07:38 GMT25 July 2021
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    Earlier on Tuesday, the British Department of Health and Social Care claimed that the number of people with autism in the country's mental health hospitals has decreased by around 30% over the past few years.

    A UK House of Commons committee has called for a ban on all new long-term detentions of autistic people and individuals with learning disabilities, except admissions for forensic cases.

    In a new report released on Tuesday, the Health and Social Care Committee claimed individuals can be subjected to "intolerable treatment", including "abusive restrictive practices", at inpatient facilities across the UK.

    The survey claimed that autistic people and those with learning problems can be kept for "long periods of time in facilities that do not meet their needs" and that such individuals are kept long distances from their families and friends.

    The report also referred to the "fatal misunderstanding" that autistic people at inpatient facilities are treated as if their conditions are illnesses, not a fundamental part of their identity.

    This results in a situation where they start to suffer from mental or physical illnesses, something that is then used to justify their detention.

    The MPs pointed to a "shocking" six-year average stay of autistic people in assessment and treatment units, which should be closed in the next few years amid the "immediate action on the use of restrictive practices by staff".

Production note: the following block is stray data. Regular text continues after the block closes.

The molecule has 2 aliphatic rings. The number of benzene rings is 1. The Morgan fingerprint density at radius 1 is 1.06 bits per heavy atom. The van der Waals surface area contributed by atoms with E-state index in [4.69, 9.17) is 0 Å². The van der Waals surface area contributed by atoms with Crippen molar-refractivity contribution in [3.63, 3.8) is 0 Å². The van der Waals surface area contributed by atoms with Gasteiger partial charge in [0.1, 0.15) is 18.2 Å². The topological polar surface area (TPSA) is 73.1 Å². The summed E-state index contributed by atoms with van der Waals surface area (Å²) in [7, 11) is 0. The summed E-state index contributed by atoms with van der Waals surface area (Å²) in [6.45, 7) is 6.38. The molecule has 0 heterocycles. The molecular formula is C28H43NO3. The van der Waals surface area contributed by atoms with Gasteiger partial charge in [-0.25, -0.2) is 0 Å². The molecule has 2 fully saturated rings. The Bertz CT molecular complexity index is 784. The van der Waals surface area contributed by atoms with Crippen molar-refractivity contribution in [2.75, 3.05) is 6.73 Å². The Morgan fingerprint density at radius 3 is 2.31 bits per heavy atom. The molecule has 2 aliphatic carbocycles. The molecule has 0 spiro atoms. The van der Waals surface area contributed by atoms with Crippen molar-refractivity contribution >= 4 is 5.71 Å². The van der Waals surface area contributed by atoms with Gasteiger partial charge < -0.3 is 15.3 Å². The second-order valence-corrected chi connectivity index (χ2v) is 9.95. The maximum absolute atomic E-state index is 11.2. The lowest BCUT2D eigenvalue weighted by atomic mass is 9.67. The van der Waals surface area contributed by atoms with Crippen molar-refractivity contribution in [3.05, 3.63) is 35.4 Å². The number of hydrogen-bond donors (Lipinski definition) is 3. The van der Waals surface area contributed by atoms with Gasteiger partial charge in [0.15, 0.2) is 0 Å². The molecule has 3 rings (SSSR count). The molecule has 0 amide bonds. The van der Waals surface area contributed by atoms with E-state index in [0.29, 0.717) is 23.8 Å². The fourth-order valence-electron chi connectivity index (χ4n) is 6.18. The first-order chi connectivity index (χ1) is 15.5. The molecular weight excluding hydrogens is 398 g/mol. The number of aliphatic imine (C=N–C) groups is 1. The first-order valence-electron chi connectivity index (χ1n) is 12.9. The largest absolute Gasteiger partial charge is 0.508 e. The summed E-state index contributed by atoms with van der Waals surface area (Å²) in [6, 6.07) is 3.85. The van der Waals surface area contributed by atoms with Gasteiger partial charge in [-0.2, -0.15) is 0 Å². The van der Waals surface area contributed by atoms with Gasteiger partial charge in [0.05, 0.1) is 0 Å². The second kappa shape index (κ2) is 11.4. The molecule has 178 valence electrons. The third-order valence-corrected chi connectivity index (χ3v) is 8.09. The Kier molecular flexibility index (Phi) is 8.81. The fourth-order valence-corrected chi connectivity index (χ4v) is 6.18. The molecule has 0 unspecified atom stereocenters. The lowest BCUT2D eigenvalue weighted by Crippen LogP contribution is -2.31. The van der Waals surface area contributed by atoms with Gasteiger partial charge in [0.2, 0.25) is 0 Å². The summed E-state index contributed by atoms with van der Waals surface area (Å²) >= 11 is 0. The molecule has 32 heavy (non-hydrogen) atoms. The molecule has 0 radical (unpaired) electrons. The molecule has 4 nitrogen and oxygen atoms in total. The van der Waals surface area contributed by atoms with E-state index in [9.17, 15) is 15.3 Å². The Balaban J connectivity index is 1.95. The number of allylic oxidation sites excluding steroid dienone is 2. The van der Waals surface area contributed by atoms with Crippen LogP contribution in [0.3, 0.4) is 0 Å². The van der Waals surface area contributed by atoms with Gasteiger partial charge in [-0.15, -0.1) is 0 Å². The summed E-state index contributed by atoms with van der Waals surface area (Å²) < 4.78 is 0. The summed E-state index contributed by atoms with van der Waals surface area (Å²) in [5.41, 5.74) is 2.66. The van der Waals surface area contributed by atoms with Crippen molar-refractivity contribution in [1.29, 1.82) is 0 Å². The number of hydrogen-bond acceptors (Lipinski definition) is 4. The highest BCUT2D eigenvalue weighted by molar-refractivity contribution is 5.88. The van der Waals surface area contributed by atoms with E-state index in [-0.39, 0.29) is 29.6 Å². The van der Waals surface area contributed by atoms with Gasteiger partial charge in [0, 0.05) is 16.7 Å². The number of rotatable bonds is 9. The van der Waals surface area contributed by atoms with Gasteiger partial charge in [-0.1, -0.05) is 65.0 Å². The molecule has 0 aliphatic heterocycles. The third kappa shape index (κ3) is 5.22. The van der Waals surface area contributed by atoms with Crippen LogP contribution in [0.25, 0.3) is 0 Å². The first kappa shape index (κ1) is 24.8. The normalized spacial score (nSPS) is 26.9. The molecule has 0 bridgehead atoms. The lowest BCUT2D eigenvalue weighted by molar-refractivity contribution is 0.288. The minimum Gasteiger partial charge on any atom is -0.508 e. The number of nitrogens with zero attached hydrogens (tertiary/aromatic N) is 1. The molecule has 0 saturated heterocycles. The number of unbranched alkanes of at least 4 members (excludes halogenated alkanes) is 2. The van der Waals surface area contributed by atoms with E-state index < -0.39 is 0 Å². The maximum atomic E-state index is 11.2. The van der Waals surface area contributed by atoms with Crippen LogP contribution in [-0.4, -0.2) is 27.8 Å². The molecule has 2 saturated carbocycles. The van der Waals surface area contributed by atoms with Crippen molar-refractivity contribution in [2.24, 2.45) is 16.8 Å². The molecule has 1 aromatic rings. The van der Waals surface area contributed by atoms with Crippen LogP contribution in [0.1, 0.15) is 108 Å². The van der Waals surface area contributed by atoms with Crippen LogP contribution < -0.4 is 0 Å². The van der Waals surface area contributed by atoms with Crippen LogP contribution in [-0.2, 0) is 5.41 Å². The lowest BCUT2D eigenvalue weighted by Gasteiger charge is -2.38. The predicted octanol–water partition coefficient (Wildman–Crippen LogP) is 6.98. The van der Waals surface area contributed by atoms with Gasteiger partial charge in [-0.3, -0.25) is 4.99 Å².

The lawmakers stressed that some descriptions of the use of physical restraint and long-term segregation at in-patient facilities are not "worthy of a 21st century healthcare system". According to them, bespoke community care should be offered instead of individuals being detained in hospitals.

    Committee chairman Jeremy Hunt, for his part, insisted it is a "national shame" that "far too many" people are still being detained.

    This was followed by a Department of Health and Social Care spokesperson stressing that the government's priority is "to ensure autistic people and people with learning disabilities are supported to live well in their communities, receive safe and high-quality care, and are treated with dignity and respect".

    The spokesperson also claimed the department is "building" on an alleged 30-percent reduction in the number of autistic inpatients and those with learning disabilities "with additional funding to cut admissions further and support the discharge of these patients back into the community".

    According to statistics from the UK's National Health Service (NHS), there are about 2,000 people with autism and/or learning disabilities who are still being locked away in the country's inpatient units on a long-term basis.


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    facilities, treatment, people, autism, detention, Britain
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